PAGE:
Farm Point-ing out trail dangers
Farm Point residents aren’t holding their breath that their trail situation will get better any time soon.
Doug Emmons, Jen Coorsh, Penny Allan, and Barbara Shaw all live in Farm Point along a 1.5 kilometre section of the community trail that is intersected five times by roads or driveways. Each have had close calls on the trail and have heard of even more near misses involving cars, walkers, or cyclists in the area. They’ve brought their safety concerns to the municipality of Chelsea and council multiple times over the past two years but feel that their worries fall on deaf ears because nothing gets done. They are worried that a trail user will get seriously injured or killed before Chelsea makes the trail safe in their neighbourhood.
Coorsh said she was walking the trail with her two children, a six-month-old baby, a three-year-old, and her friend and her child about a week ago. The two kids were riding bikes while the moms walked together with Coorsh pushing her baby in a stroller. Coorsh said she looked behind her and saw a cyclist riding so fast on a road bike that there wasn’t enough time to get the kids out of the way to let the cyclist pass. She was concerned that one of the kids would be hit so she stood in the middle of the trail to stop the cyclist. She tried to explain why she stopped the biker but she was met with a barrage of profanity, all for interrupting someone’s bike ride to protect her child.
“It was a bit of a nightmare,” Coorsh said.
Now, she avoids going for walks on the trail during weekends and holidays because it’s too dangerous with all the fast bicycle traffic.
Emmons said he’s almost hit bikers who don’t yield to traffic at the trail intersection of his driveway; Shaw was walking the trail with a friend last year when her friend got clipped by a biker and Allan said she and her dogs almost get hit each time they go on walks despite trying to time her outings when there are less cyclists on the trail.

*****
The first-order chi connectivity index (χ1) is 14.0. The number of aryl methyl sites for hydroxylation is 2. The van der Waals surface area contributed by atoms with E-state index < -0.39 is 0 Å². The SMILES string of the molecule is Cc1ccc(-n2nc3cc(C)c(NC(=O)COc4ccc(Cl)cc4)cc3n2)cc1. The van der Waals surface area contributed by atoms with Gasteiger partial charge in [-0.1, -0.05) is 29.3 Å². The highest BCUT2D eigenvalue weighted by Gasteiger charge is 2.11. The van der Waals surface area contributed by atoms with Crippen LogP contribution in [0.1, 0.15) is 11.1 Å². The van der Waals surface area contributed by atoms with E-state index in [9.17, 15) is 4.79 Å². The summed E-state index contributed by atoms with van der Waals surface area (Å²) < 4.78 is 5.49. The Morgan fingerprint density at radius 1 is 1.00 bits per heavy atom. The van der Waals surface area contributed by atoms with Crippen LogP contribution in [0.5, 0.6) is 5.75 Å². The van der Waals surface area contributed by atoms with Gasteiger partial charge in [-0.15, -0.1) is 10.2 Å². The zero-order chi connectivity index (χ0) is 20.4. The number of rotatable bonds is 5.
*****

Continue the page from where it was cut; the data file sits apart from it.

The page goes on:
They all worry that there will be a horrible accident on the trail near their homes but said that Chelsea will likely only take serious steps to improve trail safety in that area once that happens.
“That’s the only thing that will move them,” Emmons said.
“We don’t want to see it happen,” Allan added.
“We want to be proactive on safety before we see someone get hit,” Shaw said.
Despite their frustration and discouragement with the municipality, they’re still calling for improved signage and intersections along the trail in their neighbourhood. They would like to see stop signs for trail users along major intersections at Chemins Carnochan, Winnisic, Cora-Rose, and Carrière. They also want swing gates – that bikers and walkers can move through and can be swung outward to allow for the trail to be groomed for cross-country skiing in the winter – at those intersections because bikers aren’t paying attention to the flimsy, plastic bollards or yield signs that are present at intersections.
“I hate that I have to live where I’m afraid of hitting someone,” Allan said. “I don’t want more signage, I want the right signage.”
Chelsea Mayor Pierre Guénard said that municipal council and staff are aware of the concerns in the area and are working to address them.
“We do all the work in phases,” he said.
Guénard said it’s not fair to say that the municipality is waiting for a tragedy to act on trail safety. He said that Chelsea is being thorough in its research of different options to make trail intersections safer.
Those options do include more signage, and bollards or swing gates at intersections.
“Before doing anything permanent we want to analyze that with our partners, Sentier Chelsea Trail and les Amis du Voie Verte Chelsea, and our staff,” Guénard said.
He said that he hopes to budget for these safety features in 2023 so they can be installed by or before 2024.